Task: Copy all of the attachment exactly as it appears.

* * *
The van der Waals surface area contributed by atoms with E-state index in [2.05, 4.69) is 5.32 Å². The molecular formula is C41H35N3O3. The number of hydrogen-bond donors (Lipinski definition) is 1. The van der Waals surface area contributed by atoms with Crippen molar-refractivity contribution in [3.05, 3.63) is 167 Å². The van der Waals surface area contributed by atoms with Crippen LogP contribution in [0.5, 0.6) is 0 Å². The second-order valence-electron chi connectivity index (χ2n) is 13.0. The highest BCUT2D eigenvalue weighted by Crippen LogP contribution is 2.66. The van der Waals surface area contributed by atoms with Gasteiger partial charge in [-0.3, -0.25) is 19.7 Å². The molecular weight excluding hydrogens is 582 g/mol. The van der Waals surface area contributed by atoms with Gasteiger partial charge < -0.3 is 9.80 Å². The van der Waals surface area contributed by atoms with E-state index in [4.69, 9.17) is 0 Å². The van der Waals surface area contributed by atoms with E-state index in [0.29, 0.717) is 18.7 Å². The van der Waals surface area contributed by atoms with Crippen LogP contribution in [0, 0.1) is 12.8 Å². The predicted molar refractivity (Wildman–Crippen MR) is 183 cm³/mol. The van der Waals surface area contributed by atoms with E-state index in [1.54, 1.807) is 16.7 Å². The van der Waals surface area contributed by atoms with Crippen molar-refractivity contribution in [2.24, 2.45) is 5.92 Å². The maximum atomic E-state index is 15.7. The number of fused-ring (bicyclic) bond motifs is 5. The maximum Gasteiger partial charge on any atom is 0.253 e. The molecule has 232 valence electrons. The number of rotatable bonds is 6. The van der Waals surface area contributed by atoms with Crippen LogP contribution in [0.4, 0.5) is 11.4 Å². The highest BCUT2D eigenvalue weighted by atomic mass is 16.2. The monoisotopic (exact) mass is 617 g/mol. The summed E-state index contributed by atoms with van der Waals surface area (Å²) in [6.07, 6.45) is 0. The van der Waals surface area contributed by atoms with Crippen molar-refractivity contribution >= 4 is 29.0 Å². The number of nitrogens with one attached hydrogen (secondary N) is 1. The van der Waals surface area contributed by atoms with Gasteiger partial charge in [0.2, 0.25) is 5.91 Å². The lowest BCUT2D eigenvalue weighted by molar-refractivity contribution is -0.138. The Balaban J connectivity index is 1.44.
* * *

The van der Waals surface area contributed by atoms with E-state index in [2.05, 4.69) is 5.32 Å². The molecular formula is C41H35N3O3. The number of hydrogen-bond donors (Lipinski definition) is 1. The van der Waals surface area contributed by atoms with Crippen molar-refractivity contribution in [3.05, 3.63) is 167 Å². The van der Waals surface area contributed by atoms with Crippen LogP contribution in [0.5, 0.6) is 0 Å². The second-order valence-electron chi connectivity index (χ2n) is 13.0. The highest BCUT2D eigenvalue weighted by Crippen LogP contribution is 2.66. The van der Waals surface area contributed by atoms with Gasteiger partial charge in [-0.3, -0.25) is 19.7 Å². The molecular weight excluding hydrogens is 582 g/mol. The van der Waals surface area contributed by atoms with Gasteiger partial charge < -0.3 is 9.80 Å². The van der Waals surface area contributed by atoms with E-state index in [4.69, 9.17) is 0 Å². The van der Waals surface area contributed by atoms with E-state index in [0.29, 0.717) is 18.7 Å². The van der Waals surface area contributed by atoms with Crippen LogP contribution in [0, 0.1) is 12.8 Å². The predicted molar refractivity (Wildman–Crippen MR) is 183 cm³/mol. The van der Waals surface area contributed by atoms with E-state index in [1.54, 1.807) is 16.7 Å². The van der Waals surface area contributed by atoms with Crippen molar-refractivity contribution in [2.24, 2.45) is 5.92 Å². The maximum atomic E-state index is 15.7. The number of fused-ring (bicyclic) bond motifs is 5. The maximum Gasteiger partial charge on any atom is 0.253 e. The molecule has 232 valence electrons. The number of rotatable bonds is 6. The van der Waals surface area contributed by atoms with Crippen LogP contribution in [0.4, 0.5) is 11.4 Å². The highest BCUT2D eigenvalue weighted by atomic mass is 16.2. The monoisotopic (exact) mass is 617 g/mol. The summed E-state index contributed by atoms with van der Waals surface area (Å²) in [6.07, 6.45) is 0. The van der Waals surface area contributed by atoms with Crippen molar-refractivity contribution >= 4 is 29.0 Å². The number of nitrogens with one attached hydrogen (secondary N) is 1. The van der Waals surface area contributed by atoms with Gasteiger partial charge in [0.2, 0.25) is 5.91 Å². The lowest BCUT2D eigenvalue weighted by molar-refractivity contribution is -0.138. The Balaban J connectivity index is 1.44.